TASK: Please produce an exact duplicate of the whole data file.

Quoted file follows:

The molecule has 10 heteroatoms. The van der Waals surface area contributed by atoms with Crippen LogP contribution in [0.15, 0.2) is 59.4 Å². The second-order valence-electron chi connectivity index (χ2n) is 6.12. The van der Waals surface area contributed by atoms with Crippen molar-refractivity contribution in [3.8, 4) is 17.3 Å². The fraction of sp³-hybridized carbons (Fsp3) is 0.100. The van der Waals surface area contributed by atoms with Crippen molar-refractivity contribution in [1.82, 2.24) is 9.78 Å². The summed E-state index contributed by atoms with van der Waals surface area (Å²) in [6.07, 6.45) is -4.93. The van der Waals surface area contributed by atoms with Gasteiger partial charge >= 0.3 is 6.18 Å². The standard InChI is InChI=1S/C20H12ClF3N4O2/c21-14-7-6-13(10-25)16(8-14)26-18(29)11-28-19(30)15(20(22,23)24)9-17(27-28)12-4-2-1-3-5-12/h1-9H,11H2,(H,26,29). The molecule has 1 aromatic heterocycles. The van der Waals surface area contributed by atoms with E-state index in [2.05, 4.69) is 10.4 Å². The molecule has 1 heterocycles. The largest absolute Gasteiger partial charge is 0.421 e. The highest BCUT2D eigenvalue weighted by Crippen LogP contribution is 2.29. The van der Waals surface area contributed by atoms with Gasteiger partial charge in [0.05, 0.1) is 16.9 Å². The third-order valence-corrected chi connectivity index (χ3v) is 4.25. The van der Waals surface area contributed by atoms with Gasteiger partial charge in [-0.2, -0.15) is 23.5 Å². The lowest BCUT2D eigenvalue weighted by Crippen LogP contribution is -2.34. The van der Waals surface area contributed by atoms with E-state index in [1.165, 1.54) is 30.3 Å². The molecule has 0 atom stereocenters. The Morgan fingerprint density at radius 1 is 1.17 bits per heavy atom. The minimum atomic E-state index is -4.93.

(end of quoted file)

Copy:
The molecule has 10 heteroatoms. The van der Waals surface area contributed by atoms with Crippen LogP contribution in [0.15, 0.2) is 59.4 Å². The second-order valence-electron chi connectivity index (χ2n) is 6.12. The van der Waals surface area contributed by atoms with Crippen molar-refractivity contribution in [3.8, 4) is 17.3 Å². The fraction of sp³-hybridized carbons (Fsp3) is 0.100. The van der Waals surface area contributed by atoms with Crippen molar-refractivity contribution in [1.82, 2.24) is 9.78 Å². The summed E-state index contributed by atoms with van der Waals surface area (Å²) in [6.07, 6.45) is -4.93. The van der Waals surface area contributed by atoms with Gasteiger partial charge >= 0.3 is 6.18 Å². The standard InChI is InChI=1S/C20H12ClF3N4O2/c21-14-7-6-13(10-25)16(8-14)26-18(29)11-28-19(30)15(20(22,23)24)9-17(27-28)12-4-2-1-3-5-12/h1-9H,11H2,(H,26,29). The molecule has 1 aromatic heterocycles. The van der Waals surface area contributed by atoms with E-state index in [2.05, 4.69) is 10.4 Å². The molecule has 1 heterocycles. The largest absolute Gasteiger partial charge is 0.421 e. The highest BCUT2D eigenvalue weighted by Crippen LogP contribution is 2.29. The van der Waals surface area contributed by atoms with Gasteiger partial charge in [0.05, 0.1) is 16.9 Å². The third-order valence-corrected chi connectivity index (χ3v) is 4.25. The van der Waals surface area contributed by atoms with Gasteiger partial charge in [-0.2, -0.15) is 23.5 Å². The lowest BCUT2D eigenvalue weighted by Crippen LogP contribution is -2.34. The van der Waals surface area contributed by atoms with E-state index in [1.165, 1.54) is 30.3 Å². The molecule has 0 atom stereocenters. The Morgan fingerprint density at radius 1 is 1.17 bits per heavy atom. The minimum atomic E-state index is -4.93.